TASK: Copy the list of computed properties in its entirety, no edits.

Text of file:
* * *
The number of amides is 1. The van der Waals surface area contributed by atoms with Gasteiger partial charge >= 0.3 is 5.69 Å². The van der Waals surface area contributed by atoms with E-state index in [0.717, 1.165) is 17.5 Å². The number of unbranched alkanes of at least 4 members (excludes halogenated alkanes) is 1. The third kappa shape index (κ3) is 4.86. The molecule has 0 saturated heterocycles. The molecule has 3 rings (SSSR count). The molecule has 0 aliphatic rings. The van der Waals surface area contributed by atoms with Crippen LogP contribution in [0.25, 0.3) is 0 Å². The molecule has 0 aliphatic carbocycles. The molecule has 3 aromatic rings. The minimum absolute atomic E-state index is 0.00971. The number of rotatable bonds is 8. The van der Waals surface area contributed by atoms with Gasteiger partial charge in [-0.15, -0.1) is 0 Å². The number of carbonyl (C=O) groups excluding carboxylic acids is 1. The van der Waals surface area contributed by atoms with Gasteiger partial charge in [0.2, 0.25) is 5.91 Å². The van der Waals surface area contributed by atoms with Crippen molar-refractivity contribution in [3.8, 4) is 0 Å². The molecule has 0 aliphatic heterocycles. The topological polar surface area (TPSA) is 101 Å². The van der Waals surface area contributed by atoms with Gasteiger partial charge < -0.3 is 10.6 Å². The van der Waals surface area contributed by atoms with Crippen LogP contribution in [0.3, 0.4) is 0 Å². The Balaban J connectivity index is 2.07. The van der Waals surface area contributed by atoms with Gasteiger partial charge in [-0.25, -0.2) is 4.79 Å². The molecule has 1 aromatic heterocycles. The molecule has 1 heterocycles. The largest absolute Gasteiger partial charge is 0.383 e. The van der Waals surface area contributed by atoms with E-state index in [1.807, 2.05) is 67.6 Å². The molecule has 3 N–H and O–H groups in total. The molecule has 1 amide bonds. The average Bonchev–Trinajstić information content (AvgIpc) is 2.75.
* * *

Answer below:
The number of amides is 1. The van der Waals surface area contributed by atoms with Gasteiger partial charge >= 0.3 is 5.69 Å². The van der Waals surface area contributed by atoms with E-state index in [0.717, 1.165) is 17.5 Å². The number of unbranched alkanes of at least 4 members (excludes halogenated alkanes) is 1. The third kappa shape index (κ3) is 4.86. The molecule has 0 saturated heterocycles. The molecule has 3 rings (SSSR count). The molecule has 0 aliphatic rings. The van der Waals surface area contributed by atoms with Crippen LogP contribution in [0.25, 0.3) is 0 Å². The molecule has 0 aliphatic carbocycles. The molecule has 3 aromatic rings. The minimum absolute atomic E-state index is 0.00971. The number of rotatable bonds is 8. The van der Waals surface area contributed by atoms with Gasteiger partial charge in [-0.15, -0.1) is 0 Å². The number of carbonyl (C=O) groups excluding carboxylic acids is 1. The van der Waals surface area contributed by atoms with Gasteiger partial charge in [0.2, 0.25) is 5.91 Å². The van der Waals surface area contributed by atoms with Crippen molar-refractivity contribution in [3.8, 4) is 0 Å². The molecule has 0 aliphatic heterocycles. The topological polar surface area (TPSA) is 101 Å². The van der Waals surface area contributed by atoms with Gasteiger partial charge < -0.3 is 10.6 Å². The van der Waals surface area contributed by atoms with Crippen LogP contribution in [0.3, 0.4) is 0 Å². The Balaban J connectivity index is 2.07. The van der Waals surface area contributed by atoms with Gasteiger partial charge in [-0.25, -0.2) is 4.79 Å². The molecule has 1 aromatic heterocycles. The molecule has 1 heterocycles. The largest absolute Gasteiger partial charge is 0.383 e. The van der Waals surface area contributed by atoms with E-state index in [1.807, 2.05) is 67.6 Å². The molecule has 3 N–H and O–H groups in total. The molecule has 1 amide bonds. The average Bonchev–Trinajstić information content (AvgIpc) is 2.75.